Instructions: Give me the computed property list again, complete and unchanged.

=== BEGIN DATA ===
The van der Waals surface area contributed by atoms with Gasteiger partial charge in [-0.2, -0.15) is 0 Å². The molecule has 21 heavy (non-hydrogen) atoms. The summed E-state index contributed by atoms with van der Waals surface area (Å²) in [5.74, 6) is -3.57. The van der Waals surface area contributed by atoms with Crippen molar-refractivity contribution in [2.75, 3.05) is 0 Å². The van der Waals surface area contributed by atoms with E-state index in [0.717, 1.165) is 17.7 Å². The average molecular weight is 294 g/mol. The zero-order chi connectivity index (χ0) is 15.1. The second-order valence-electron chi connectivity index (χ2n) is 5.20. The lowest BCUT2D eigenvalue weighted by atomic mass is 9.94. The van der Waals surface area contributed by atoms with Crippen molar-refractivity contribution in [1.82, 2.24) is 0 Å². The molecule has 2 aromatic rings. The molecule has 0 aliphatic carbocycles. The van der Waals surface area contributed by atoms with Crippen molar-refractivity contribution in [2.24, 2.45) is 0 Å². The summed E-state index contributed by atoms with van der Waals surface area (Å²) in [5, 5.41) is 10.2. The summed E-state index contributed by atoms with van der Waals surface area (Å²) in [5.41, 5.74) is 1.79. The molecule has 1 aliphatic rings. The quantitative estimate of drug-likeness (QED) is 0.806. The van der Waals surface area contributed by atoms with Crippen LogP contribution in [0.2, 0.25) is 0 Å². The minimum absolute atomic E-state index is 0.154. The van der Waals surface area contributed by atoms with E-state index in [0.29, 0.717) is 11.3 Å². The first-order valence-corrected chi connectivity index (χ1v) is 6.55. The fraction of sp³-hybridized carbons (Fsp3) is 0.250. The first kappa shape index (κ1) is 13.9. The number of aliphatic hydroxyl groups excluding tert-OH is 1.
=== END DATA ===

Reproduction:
The van der Waals surface area contributed by atoms with Gasteiger partial charge in [-0.2, -0.15) is 0 Å². The molecule has 21 heavy (non-hydrogen) atoms. The summed E-state index contributed by atoms with van der Waals surface area (Å²) in [5.74, 6) is -3.57. The van der Waals surface area contributed by atoms with Crippen molar-refractivity contribution in [2.75, 3.05) is 0 Å². The van der Waals surface area contributed by atoms with E-state index in [0.717, 1.165) is 17.7 Å². The average molecular weight is 294 g/mol. The zero-order chi connectivity index (χ0) is 15.1. The second-order valence-electron chi connectivity index (χ2n) is 5.20. The lowest BCUT2D eigenvalue weighted by atomic mass is 9.94. The van der Waals surface area contributed by atoms with Crippen molar-refractivity contribution in [1.82, 2.24) is 0 Å². The molecule has 2 aromatic rings. The molecule has 0 aliphatic carbocycles. The van der Waals surface area contributed by atoms with Crippen molar-refractivity contribution in [2.24, 2.45) is 0 Å². The summed E-state index contributed by atoms with van der Waals surface area (Å²) in [5, 5.41) is 10.2. The summed E-state index contributed by atoms with van der Waals surface area (Å²) in [5.41, 5.74) is 1.79. The molecule has 1 aliphatic rings. The quantitative estimate of drug-likeness (QED) is 0.806. The van der Waals surface area contributed by atoms with Crippen LogP contribution in [0.2, 0.25) is 0 Å². The minimum absolute atomic E-state index is 0.154. The van der Waals surface area contributed by atoms with E-state index in [0.29, 0.717) is 11.3 Å². The first-order valence-corrected chi connectivity index (χ1v) is 6.55. The fraction of sp³-hybridized carbons (Fsp3) is 0.250. The first kappa shape index (κ1) is 13.9. The number of aliphatic hydroxyl groups excluding tert-OH is 1.